November is the month the City holds a series of workshops and presents a proposed budget for the following year.
By Robin Jovanovich
November is the month the City holds a series of workshops and presents a proposed budget for the following year. A public hearing on the proposal is set for the Council’s December 3 meeting. A final budget must be passed by the end of the year, and usually is at the last regular Council meeting of the year.
What’s newsworthy about the proposed 2015 budget is that it includes hiring additional City staff, something the City held back from doing for several years, not only because of the recession but also because of exponentially rising benefit costs.
The budget presented at the November 5 Council meeting calls for hiring four new paid firefighters; an Assistant City Manager responsible for emergency response planning and administration, as well as oversight of fire services; and the restoration of two City positions that were eliminated in recent years due to cost-cutting: Assistant Recreation Superintendent and Park Foreman. The Recreation Commission will assume oversight of the Boat Basin under this plan.
Previous Councils had resisted adding new members to the Fire Department because while the number of calls has increased, the number of fires has continued to decline. The City feels there is now just cause owing to the attrition of volunteers (only one-third of the listed volunteers are active). If approved, each duty shift will have four, not three, paid firefighters starting in 2016.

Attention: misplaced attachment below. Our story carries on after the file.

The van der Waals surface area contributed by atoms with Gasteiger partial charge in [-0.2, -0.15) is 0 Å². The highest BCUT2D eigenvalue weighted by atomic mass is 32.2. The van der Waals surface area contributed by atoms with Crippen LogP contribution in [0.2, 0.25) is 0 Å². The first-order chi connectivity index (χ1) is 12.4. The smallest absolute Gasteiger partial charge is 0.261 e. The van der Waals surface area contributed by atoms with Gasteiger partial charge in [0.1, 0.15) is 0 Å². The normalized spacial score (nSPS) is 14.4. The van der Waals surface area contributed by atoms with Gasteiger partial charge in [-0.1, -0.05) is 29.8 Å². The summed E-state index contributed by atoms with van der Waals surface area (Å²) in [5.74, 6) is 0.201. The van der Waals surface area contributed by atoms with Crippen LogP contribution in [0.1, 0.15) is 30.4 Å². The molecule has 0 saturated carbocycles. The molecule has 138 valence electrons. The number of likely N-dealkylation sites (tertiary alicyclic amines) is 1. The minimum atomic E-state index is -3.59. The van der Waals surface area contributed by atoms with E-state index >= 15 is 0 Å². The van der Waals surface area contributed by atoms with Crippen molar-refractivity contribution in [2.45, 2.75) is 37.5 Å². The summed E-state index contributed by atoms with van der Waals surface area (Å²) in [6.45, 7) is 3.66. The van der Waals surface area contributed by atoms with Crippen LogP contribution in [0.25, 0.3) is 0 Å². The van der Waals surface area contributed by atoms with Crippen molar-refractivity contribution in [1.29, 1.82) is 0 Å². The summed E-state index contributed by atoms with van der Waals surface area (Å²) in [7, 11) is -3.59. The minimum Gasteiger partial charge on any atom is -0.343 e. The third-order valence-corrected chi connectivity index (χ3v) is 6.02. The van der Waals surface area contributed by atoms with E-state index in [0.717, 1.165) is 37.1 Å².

Presenting his 24th City budget, City Manager Frank Culross stated that it was “time for the City to rebuild its organization at capacity.”
Infrastructure improvements are also an integral part of the recommended $50,765,000 budget, notably among them the reconstruction of the “Five Corners” intersection (Grace Church/Midland/Manursing); $2.3 million of energy efficiencies at City Hall; replacement of the Brevoort Lane main; and increased spending on street resurfacing. What is recommended, based on an updated pavement management study released in October, is to increase annual spending on street resurfacing to $1 million and maintain that level for the next decade. The construction of a new cable TV studio with new equipment at City Hall is also planned.
The Rye Free Reading Room board of trustees requested an increase in City funding from $1,170,000 to $1,250,000, and in the preliminary budget would receive $1,195,000. The City also agreed to provide up to $15,000 in legal advice to the Library from the City’s labor attorney.
Under long-established fiscal policy, the City keeps no less than a 5 percent reserve in the General Fund. While the percentage will remain way above the minimum in 2015, the amount maintained in the Fund is on a downward path — $12 million in 2012 and forecast to be just above $9 million at the end of 2015. For several years, the Council has chosen to take money from the General Fund for operating expenses rather than raise property taxes. The proposed 2015 budget is atypical in that it raises property taxes and decreases the General Fund.
In the proposed budget there is no planned increase in Police or Boat Basin personnel, membership fees will remain unchanged at Rye Golf Club, and there will be no change in City services.